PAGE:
Monday, October 30, 2006

Body Clock

We've gone back to Standard Time. If Daylight Savings Time never happened, I would be ecstatic. My body does not take easily to time changes; Standard Time is where everything feels more comfortable.

I woke up easily this morning...and feel as if I have had enough sleep. When the six AM wake-up call comes during Daylight Savings time, I have great trouble squinting awake.

Meal times are also easier for me. I am ready to eat now, when it is time to eat breakfast or dinner. That one little hour makes all the difference.

During my children's growing up years, the transition in time was difficult, when it turned to Daylight Savings Time. The alarm clock rang way too early then, and crankiness was usually the first behavior of the day.

There is a joy I feel when life returns to "normal"...when Standard Time ushers in more balance in my life. I can't explain it; I just feel better. Life fits into my body rhythms easily.

There is a fascinating look at the way the body clock works at Research! Penn State web site. According to this article, my body is my best timekeeper. At dawn, blood pressure rises...its sharpest rise...waking me, getting me up. Around noon, my liver enzymes kick into full speed ahead, in anticipation of food. I guess that's why I like brunch much better than an early breakfast.

In the evening, my pineal gland at the base of my brain begins producing melaton- in...slow- ing me down and making me sleepy. As I sleep, my body temperature drops, keeping me asleep. At dawn, as light hits the retinas...the body stops making melatonin and my temperature rises. And along with the rise in body temperature, goes the rise in blood pressure...and the whole rhythm starts again.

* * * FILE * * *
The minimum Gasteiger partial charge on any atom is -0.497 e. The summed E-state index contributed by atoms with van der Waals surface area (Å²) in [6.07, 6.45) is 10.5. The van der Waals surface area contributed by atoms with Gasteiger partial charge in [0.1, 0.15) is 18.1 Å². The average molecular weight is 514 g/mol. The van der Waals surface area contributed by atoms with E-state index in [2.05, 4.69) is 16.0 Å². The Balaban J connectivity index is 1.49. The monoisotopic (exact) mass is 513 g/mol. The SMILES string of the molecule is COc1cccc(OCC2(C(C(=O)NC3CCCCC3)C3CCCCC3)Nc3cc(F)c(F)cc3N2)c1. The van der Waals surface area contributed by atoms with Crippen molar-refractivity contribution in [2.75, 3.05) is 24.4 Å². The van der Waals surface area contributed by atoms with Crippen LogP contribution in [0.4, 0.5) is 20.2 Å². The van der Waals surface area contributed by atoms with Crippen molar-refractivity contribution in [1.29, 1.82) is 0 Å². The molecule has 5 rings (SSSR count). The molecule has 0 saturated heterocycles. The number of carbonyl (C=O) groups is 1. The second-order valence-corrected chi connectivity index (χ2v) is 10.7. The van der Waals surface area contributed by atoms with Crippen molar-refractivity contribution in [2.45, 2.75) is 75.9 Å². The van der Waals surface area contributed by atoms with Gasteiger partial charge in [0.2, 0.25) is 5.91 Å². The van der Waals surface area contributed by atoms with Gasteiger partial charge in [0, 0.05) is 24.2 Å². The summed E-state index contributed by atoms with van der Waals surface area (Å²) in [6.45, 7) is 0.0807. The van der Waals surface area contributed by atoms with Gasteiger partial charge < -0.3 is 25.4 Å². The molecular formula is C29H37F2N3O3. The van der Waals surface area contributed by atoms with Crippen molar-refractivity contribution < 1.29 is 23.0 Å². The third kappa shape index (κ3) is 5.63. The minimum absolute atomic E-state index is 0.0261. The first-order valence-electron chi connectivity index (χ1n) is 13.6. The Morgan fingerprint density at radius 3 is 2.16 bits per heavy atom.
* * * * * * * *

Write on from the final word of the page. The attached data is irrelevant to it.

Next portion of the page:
There are fluctuations, of course. As researchers gather more evidence, it becomes clear how complicated the body's timekeeping system becomes. There is evidence that the body works better on a 25-hour clock rather than a 24.

All I know is, I fit better into the world on Standard Time. And when they mess with that, by taking away that hour in the Spring, my body rhythm is way off. It's as if all Summer long, I am searching for that lost hour.

Over time, I've solved that issue...I tend to live in a timeless manner, as it happens. My body clock seems to be well regiment- ed; if I heed the messages sent by my body, if I become aware of its needs, I am able to function well. It is the world outside mine that calls for appointments, where a different world is measured by the clock. Some would say this is the "real world".

But I am a creature of habit...I eat regularly, sleep the hours my body tells me to, have consistent blood pressure and body temperature levels. I must be doing something right.

Especially when I'm back on Standard Time...when I've found the missing hour.


  1. My body, too, likes Standard Time better.

  2. We don't have daylight saving thank goodness as my body clock would really go haywire :)

    Now that most people are at the health studios or gyms in the evenings rather than playing sport outdoors I cannot really see the point of it at all these days.

  3. I'm with you both!

    Jackie, here in Canada, I believe the province of Saskatchewan does not change its time.

    I think the trend is to go back to Standard time...I really hope so! Changing times adds a further imbalance to the body, along with normal day-to-day stresses. It's not needed anymore.

  4. Thanks for the pumpkin seed tip :)

  5. An interesting post Marion and I learned some things from it. I too am geared to daylight which is a bit of a problem around this time of year as I want to sleep a lot. In the summertime about 5 hours when its dark is sufficient for me.

  6. What is that thing in the top picture, Marion?

  7. Seems like there are a lot of us who have trouble with time changes, Dave...I wonder when it will become obvious that changing time by an hour twice a year is no longer necessary.

    DB, the picture is of a Japanese Cormorant raft. Here is a link for a site that explains how they are used.

  8. Thanks for the link, Marion.